Convictions Will Stand for Mental Health Employees in $200 million Medicare Fraud Case

gavel-952313-mThe Eleventh Circuit Court of Appeals denied an appeal and upheld the convictions of a physician assistant and a patient recruiter in Florida for their actions in allegedly defrauding the Medicare program of $200 million in false claims. Both the physician assistant, Roger Bergman, and the patient recruiter, Rodolfo Santaya, worked for American Therapeutic Corporation based out of Miami.  ATC provides psychiatric care for patients with mental illness.

Medicare Fraud

Bergman was alleged to have submitted false claims to the Medicare program by falsifying patient documents to make it appear that the patients were eligible for the programs offered at ATC, but in fact they were not. In addition, Bergman submitted false patient documentation that stated Medicare-eligible care was given to patients when no such services were ever provided. Claims for payment from the Medicare program for false or ineligible services were billed by ATC and paid out to the company. Santaya’s alleged role in the fraud scheme was to go to low-income neighborhoods, apartment complexes, and retirement homes to recruit disabled or elderly patients to ATC, receiving up to a $45 kickback for each patient obtained. The patients brought in by Santaya would be ineligible for the outpatient psychiatric care provided by ATC or did not even have medical needs necessitating psychiatric care at all. Santaya was alleged to have focused only on Medicare beneficiaries in his recruitment efforts and instructed the patients to lie about their symptoms in order to administer billable services to them. The subject convictions and sentences affirmed by the Eleventh Circuit are 15 years for Bergman and 12 years for Santaya.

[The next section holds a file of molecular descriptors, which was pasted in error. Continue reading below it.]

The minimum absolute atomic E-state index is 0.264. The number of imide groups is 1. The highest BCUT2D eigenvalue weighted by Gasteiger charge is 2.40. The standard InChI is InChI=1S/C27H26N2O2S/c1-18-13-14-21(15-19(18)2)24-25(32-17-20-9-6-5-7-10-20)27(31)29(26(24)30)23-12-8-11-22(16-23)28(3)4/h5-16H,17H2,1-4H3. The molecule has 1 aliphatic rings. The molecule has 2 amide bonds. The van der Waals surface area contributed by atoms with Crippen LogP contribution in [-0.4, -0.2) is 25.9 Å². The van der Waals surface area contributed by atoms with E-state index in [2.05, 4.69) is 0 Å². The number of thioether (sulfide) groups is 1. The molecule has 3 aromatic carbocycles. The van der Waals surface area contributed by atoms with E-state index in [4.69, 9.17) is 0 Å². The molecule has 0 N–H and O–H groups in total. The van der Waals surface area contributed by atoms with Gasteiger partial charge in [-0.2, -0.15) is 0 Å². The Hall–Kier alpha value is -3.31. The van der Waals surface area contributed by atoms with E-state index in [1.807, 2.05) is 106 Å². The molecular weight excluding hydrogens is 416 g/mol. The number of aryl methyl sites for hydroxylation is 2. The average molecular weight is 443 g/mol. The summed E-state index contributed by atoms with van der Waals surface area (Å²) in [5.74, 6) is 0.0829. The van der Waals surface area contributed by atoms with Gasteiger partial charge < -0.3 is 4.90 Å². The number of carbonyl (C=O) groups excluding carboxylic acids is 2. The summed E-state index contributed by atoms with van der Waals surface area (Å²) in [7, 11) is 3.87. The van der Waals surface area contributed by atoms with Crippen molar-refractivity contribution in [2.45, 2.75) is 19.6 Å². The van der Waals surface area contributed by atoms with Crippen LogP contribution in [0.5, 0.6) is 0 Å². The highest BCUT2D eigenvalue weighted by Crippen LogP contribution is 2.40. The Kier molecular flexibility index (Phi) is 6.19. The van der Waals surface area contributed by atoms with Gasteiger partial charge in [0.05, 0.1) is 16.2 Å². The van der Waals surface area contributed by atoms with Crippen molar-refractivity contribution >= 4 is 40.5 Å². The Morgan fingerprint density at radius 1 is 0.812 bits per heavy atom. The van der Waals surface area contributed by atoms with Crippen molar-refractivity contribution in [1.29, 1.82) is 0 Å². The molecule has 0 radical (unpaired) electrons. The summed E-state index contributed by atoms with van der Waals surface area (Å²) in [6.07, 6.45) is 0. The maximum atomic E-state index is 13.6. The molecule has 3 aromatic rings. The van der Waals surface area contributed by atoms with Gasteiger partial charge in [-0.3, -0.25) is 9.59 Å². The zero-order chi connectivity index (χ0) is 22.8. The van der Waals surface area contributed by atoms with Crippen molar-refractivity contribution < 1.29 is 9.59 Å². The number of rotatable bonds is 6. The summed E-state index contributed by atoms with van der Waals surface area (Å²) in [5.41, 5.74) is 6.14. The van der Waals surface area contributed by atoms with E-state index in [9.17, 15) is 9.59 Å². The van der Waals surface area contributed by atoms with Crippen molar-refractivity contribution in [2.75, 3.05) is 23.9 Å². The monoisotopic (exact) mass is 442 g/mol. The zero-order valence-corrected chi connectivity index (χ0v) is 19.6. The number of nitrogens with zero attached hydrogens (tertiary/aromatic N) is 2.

Medicare fraud continues to burden the Federal government and taxpayers, resulting in tens to hundreds of billions of dollars of loss each year. The Medicare Fraud Strike Force is a multi-agency team of investigators and prosecutors whose sole purpose is to investigate suspicious Medicare and Medicaid billings through data analysis and community reporting and prosecute those engaging in such fraud and abuse of government health programs. As of June 2016, the Medicare Fraud Strike Force has gained 2,185 indictments and retrieved $1.98 billion [] in their efforts to combat Medicare fraud. Healthcare professionals that are accused and subsequently found in violation of federal and state laws governing fraud face severe adverse consequences that may include substantial fines, jail time, loss of medical licenses and exclusion from future Federal health care programs. The best defense against such convictions and subsequently their consequences is to have a medical practice with proper policies and procedures in place to prevent violations of government reporting and reimbursement requirements. In any medical practice or other healthcare business, thorough documentation of all services provided, all payments received and paid out, and all financial relationships between a practice and other medical companies or providers are a critical part of reducing the risks of noncompliance with applicable laws and regulations.

Hamil Little PC

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United States Of America V. Roger Bergman Rodolfo Santaya

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